Building a quantum computer. Qubit on atom

Scientists around the world are striving to build a quantum computer. A computer naturally requires a storage medium. They called it a qubit - a quantum bit. But what the physical carrier of this qubit should be is not yet determined and they are trying to build it on various objects. In this article I will try to understand what a qubit built on an atom is. There is an article on the Internet “The qubit lasted 39 minutes at room temperature” . Such a qubit was created at Simon Fraser University (Canada). One of the developers of this qubit is Stephanie Simmons of the University of Oxford. He told us about this miracle.

As the article says:

“qubits were made from phosphorus atoms embedded in a very pure silicon crystal (pictured), by bombarding them with magnetic pulses to induce quantum superposition” .

Here are the photos of the lucky ones.
And here is a diagram of the setup where these phosphorus atoms were superimposed.

Installation seems complicated, but this is only at first glance. Let's take a closer look at her.

Measuring devices are marked in red. Wavemeter measures some parameters of radiation waves. Gaussmeter and Magnet control measures and controls magnetic flux. If their signals are not used for feedback, then they do not participate in the installation.

The blue color indicates the device that provides the corresponding magnetic flux through the qubit. It moves this magnetic field relative to the qubit along the arrow B1 , changes its strength. This is a complex device, but it is not essential for our business.

A detecting (reading) device is indicated in green. A 114 kHz signal is fed to the qubit, which passes through the qubit and strobes itself through a 1 microfarad capacitor. If the state changes in the qubit, then the read signal will somehow change.

The rest, uncolored part of the diagram, is devoted to the formation of such a pulse or several pulses as a result, which, after focusing on an atom or atoms of phosphorus, could transfer these atoms into a superposition, otherwise into a different state.

The developers claim that such a long-awaited and encouraging signal appeared and lasted 39 minutes, only while at a low temperature, and then disappeared. But the optimism of the developers is inexhaustible - they argue that this is possible at room temperature. This is a technical problem. It is worth a little tweak, add, rebuild and everything will learn. And you can believe in it 100%.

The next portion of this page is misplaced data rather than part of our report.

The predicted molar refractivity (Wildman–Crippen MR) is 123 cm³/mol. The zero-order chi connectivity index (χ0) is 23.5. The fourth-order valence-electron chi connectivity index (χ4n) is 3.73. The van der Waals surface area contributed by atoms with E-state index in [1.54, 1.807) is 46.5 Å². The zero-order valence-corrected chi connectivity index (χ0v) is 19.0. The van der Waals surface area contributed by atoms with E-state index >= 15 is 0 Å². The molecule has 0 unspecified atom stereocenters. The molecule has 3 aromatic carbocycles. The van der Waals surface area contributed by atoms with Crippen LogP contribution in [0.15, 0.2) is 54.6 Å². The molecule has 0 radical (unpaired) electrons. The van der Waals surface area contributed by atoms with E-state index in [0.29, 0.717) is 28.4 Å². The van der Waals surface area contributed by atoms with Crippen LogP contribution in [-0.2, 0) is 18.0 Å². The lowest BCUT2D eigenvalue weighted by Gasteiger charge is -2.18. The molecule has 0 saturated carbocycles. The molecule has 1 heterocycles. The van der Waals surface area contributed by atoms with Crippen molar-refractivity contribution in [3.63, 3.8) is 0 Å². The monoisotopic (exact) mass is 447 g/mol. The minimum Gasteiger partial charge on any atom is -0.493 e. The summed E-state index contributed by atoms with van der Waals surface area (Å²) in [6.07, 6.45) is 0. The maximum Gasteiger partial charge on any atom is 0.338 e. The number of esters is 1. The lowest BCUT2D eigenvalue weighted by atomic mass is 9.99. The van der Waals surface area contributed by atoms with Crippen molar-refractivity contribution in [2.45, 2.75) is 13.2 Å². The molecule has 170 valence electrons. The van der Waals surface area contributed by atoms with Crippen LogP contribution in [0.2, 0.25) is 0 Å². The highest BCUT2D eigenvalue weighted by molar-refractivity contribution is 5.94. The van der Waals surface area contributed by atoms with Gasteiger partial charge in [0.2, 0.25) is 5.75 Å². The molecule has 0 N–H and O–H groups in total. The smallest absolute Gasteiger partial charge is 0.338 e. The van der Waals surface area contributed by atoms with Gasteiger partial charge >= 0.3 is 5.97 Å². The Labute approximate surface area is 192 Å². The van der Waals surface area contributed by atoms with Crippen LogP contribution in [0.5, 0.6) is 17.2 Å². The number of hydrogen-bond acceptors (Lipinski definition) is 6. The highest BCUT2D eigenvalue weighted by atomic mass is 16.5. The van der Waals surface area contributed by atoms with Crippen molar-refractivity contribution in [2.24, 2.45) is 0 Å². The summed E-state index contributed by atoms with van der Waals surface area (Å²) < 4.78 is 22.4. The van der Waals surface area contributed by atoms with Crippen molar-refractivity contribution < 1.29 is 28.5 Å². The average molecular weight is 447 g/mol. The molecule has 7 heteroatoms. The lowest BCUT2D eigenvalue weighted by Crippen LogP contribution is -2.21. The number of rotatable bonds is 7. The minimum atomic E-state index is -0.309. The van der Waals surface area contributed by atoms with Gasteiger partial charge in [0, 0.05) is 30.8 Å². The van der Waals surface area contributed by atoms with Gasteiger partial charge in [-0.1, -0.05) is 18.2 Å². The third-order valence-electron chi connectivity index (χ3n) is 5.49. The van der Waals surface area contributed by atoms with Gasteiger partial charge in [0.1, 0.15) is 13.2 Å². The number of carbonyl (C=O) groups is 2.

But what is this superposition signal?

In the last century, in the 60-70s, in the Soviet Union (possibly all over the world), watches with luminous hands were sold so that you could see the time in the dark. The arrows were covered with phosphorus, which glowed at night. But this light in the dark decreased and decreased, and if the clock is not kept in the light during daylight hours, then the next night the hands may not glow at all. That is, it required a kind of recharging. It is clear that during this recharging, photons of the visible spectrum transferred phosphorus atoms into an unstable, but close to stable, excited state. In this state, the atom after a while spontaneously radiated photon visible spectrum, and we saw light. The closer the excited state was to the stationary one, the later the spontaneous emission occurred.

There are countless such spontaneous emissions. Look at the chemical vibrations Belousov-Zhabotinsky . The spectrum of spontaneous emissions there is quite decent and the time intervals of excited states of substances are quite large. And what is the spectrum of invisible, or not yet invisible, spontaneous emissions is difficult to even imagine.

And with the help of all sorts of tricks, these happy scientists managed to artificially generate radiation, or a spectrum of several radiation, such that they transferred the phosphorus atom into an excited state, which lasted 39 minutes. After that, the atom spontaneously gave birth, which made the research team happy. Maybe they even threw their caps.

But what does all this work have to do with the quantum world and, accordingly, with the quantum computer? Yes, no, because a quantum computer should be built on a quantum of energy .

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